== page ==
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Michael Az
08-14-2004, 10:43 AM
Looks like I have a move in my future from Az to Ohio. Just thought I would post my plans and get some suggestions. I have welding equipmant, a 3 ton milling machine, another at 3,000 lb. Surface grinder 1 ton and lathe 1 ton, fork lift 3 ton and a shopful of the normal tools and workbenches. Also the household stuff. I can't afford to have riggers come in and make the 1800 mile move so the best thing I can come up with is to buy a couple of those 20' shipping containers that are used on ships. They sell around here for a couple thousand. I can take my time getting them properly loaded and then set them on a flatbed trailer when done. Guess I will have to come up with a crane to do the loading and unloading. I know some trucks are capable of loading containers, but they have to tilt the container quite a bit to do it. I am pretty sure when I get to Ohio I will be buying a couple acres and putting up a new shop and the conainers will be good storage while this is being built. I am even considering now to have living quarters in my shop. I guess being a bachelor causes this problem of not even caring so much about a house. I'm thinking about 1300 sq ft or so for the living area, so the new building may be around 4000 sq foot. If anybody has any suggestions, I would sure like to hear them. Thanks
Michael

John Stevenson
08-14-2004, 10:55 AM
Micheal,
Do you have side loading containers in the US?

http://www.directindustry.com/images_di/photo-g/43084.jpg

These make moving machinery very easy and they can take up to 40 foot containers.

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John S.
Nottingham, England

Forrest Addy
08-14-2004, 11:33 AM
You don't really need a crane to handle machinery that small. Your 3ton forklift will take it from the shop and load it into a container very nicely. Container haulers usually endload but that side loader John shows looks like the real deal.

Pack wisely. The machinery and the shop equipment on your list will take up about half that 20 ft container if everything tucks in together. Plan the packing carefully; think two levels putting the light stuff on top on a carpentered platform).

Bolt your machinery down to prevent shifting and block other heavy items. The hauler is sure to have to make at least one hard stop on the trip.

The rest of the space you can use for household goods.

[This message has been edited by Forrest Addy (edited 08-14-2004).]

Michael Az
08-14-2004, 12:56 PM
Wow John, that is a slick set up and as I don't live close to any coast, I'm not sure if we have them here or not. That is what I need for sure but where I live {in the middle of nowhere} I will probably have to figure a way to get it on a standard flatbed. Thanks for the reply.
Forrest, When I mentioned the crane I was refering to lifting the loaded container from the ground to the truckbed. It may weigh around 25,000 when loaded. A friend has a large forklift and I am thinking if we could find another we could load with two forklifts. I understand what you mean about packing wisely and tying down. I never did run a flatbed but just retired as a truckdriver. Sold my Freightliner a couple months ago! Thanks for the reply.
Michael

sandman2234
08-14-2004, 02:10 PM
I was in that same position, execpt to move around in the immediate area. I used one of those containers (aluminum 40') as a workshop when I didn't have a garage. When I moved the first time, I used a "railroad" or house type jack to jack up one end, blocked it, then the other end. Backed a trailer under it, and jacked it back down. Called a wrecker company to come move it. The tongue gave out before it reached the street (severely overloaded mobile home frame) Wrecker driver just hooked the winch to the frame and off he went.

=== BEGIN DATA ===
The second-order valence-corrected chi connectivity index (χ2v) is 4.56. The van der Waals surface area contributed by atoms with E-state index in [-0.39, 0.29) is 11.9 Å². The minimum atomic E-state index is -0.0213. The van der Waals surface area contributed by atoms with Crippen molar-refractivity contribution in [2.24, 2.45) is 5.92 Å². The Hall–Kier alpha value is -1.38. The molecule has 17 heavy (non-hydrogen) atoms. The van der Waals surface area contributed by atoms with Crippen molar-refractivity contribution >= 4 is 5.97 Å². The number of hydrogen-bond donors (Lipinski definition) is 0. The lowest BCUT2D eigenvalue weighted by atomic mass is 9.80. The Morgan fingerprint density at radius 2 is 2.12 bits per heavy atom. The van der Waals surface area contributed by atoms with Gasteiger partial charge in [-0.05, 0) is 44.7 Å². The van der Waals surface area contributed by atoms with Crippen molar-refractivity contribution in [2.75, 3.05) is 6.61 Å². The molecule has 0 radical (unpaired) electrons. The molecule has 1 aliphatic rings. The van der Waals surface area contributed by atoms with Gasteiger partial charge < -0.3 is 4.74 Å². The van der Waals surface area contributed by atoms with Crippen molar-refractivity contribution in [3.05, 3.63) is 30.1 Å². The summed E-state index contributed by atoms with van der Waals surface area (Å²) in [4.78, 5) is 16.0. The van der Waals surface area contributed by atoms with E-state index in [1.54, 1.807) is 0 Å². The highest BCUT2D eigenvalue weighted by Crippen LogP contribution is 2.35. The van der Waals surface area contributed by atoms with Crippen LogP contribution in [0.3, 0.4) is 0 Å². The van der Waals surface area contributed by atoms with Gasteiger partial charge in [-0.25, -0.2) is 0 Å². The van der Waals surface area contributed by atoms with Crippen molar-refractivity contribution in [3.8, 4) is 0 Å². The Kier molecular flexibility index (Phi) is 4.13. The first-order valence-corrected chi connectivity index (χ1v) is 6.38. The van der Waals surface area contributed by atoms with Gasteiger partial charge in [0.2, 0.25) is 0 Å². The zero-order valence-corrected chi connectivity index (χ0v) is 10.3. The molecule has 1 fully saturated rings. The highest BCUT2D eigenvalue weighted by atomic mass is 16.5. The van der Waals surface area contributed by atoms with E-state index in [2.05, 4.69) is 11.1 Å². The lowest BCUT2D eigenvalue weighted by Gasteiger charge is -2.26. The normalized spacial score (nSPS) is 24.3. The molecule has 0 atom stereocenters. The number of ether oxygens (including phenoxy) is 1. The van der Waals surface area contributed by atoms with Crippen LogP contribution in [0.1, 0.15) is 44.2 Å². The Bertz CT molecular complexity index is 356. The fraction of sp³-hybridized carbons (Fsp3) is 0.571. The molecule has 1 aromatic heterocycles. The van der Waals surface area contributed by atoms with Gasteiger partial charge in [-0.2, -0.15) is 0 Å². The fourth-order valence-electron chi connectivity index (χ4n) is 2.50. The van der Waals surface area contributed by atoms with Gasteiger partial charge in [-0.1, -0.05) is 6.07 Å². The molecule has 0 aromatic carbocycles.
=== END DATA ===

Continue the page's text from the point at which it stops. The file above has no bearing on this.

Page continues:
If you own the container, you can bolt stuff to the floor, but use a steel plate to reinforce it under the crossbeams, because a lot of the containers floors can be weak and not appear to be.
It would be nice if you had some way of getting a chasis and a dock so that you could load it after it already up. However that makes finding a chasis, a dock, and moving the stuff to another location to where the dock is. Might not be worth the trouble. In my case, now, I know someone with an overhead crane, dock, forklift that I could use so it wouldn't be too bad.
A drop deck trailer might be easier to load it on, if you can find one with a close enough lenght. Look around for a mobile home frame. 3 or 4 axles with brakes and you can pull it yourself(not!) However it might get the load to somewhere you can move it to a flatbed, or chasis. My mistake was to put all the weight on the tongue, so the tires wouldn't pop. Never thought about the tongue weight, since the truck would handle that.

Ask around, you will probably find that the 40 footers are cheaper than the 20 footers. They are harder to sell, since a lot of people don't have room for the bigger ones. They sell for just under a grand here. 20' go for a couple hundred more. I paid $275 for my aluminum 40. Came out of Savannah years ago when they were selling for $500 each. No delivery charge to jax, company bought 10 of them delivered.
David from jax

Mike W
08-14-2004, 02:39 PM
To me the small stuff is the hardest. You have to find boxes and pack them. If it is heavy small stuff, it makes it even harder. The last time I moved it took 5 days with 5 guys helping me. http://bbs.homeshopmachinist.net//biggrin.gif

Evan
08-14-2004, 05:59 PM
Side loading transports are rare in North America. Very common in Europe as they must deal with streets that don't have room for a "back up to it" loading dock.

Michael, you may be a bachelor but unless you fancy the life of a monk I suggest you arrange a living space that is not part of the shop.